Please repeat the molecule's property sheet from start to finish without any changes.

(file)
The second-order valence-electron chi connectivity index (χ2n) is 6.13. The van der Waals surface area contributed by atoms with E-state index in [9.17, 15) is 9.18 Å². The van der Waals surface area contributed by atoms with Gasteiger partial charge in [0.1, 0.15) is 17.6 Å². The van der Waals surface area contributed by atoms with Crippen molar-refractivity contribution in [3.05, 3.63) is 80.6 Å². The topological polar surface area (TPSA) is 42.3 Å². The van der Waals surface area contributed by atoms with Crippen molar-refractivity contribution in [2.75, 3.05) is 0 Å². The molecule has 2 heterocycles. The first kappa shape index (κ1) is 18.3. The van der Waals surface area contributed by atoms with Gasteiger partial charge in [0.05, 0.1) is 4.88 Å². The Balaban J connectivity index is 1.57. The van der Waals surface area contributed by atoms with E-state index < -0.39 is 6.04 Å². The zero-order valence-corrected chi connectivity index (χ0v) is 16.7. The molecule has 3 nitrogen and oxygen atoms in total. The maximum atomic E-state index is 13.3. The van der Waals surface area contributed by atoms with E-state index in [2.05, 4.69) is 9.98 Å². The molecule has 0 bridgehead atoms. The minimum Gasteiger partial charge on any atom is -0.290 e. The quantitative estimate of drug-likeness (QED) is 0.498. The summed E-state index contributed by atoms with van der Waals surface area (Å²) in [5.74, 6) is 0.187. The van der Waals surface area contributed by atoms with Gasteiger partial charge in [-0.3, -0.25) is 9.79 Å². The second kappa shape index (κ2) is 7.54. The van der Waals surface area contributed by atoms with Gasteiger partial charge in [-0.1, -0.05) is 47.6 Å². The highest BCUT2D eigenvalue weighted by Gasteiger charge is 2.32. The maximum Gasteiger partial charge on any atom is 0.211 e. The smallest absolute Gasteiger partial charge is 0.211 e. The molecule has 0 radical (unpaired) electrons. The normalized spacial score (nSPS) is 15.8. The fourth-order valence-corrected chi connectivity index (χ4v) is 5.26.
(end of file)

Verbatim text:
The second-order valence-electron chi connectivity index (χ2n) is 6.13. The van der Waals surface area contributed by atoms with E-state index in [9.17, 15) is 9.18 Å². The van der Waals surface area contributed by atoms with Gasteiger partial charge in [0.1, 0.15) is 17.6 Å². The van der Waals surface area contributed by atoms with Crippen molar-refractivity contribution in [3.05, 3.63) is 80.6 Å². The topological polar surface area (TPSA) is 42.3 Å². The van der Waals surface area contributed by atoms with Crippen molar-refractivity contribution in [2.75, 3.05) is 0 Å². The molecule has 2 heterocycles. The first kappa shape index (κ1) is 18.3. The van der Waals surface area contributed by atoms with Gasteiger partial charge in [0.05, 0.1) is 4.88 Å². The Balaban J connectivity index is 1.57. The van der Waals surface area contributed by atoms with E-state index < -0.39 is 6.04 Å². The zero-order valence-corrected chi connectivity index (χ0v) is 16.7. The molecule has 3 nitrogen and oxygen atoms in total. The maximum atomic E-state index is 13.3. The van der Waals surface area contributed by atoms with E-state index in [2.05, 4.69) is 9.98 Å². The molecule has 0 bridgehead atoms. The minimum Gasteiger partial charge on any atom is -0.290 e. The quantitative estimate of drug-likeness (QED) is 0.498. The summed E-state index contributed by atoms with van der Waals surface area (Å²) in [5.74, 6) is 0.187. The van der Waals surface area contributed by atoms with Gasteiger partial charge in [-0.3, -0.25) is 9.79 Å². The second kappa shape index (κ2) is 7.54. The van der Waals surface area contributed by atoms with Gasteiger partial charge in [-0.1, -0.05) is 47.6 Å². The highest BCUT2D eigenvalue weighted by Gasteiger charge is 2.32. The maximum Gasteiger partial charge on any atom is 0.211 e. The smallest absolute Gasteiger partial charge is 0.211 e. The molecule has 0 radical (unpaired) electrons. The normalized spacial score (nSPS) is 15.8. The fourth-order valence-corrected chi connectivity index (χ4v) is 5.26.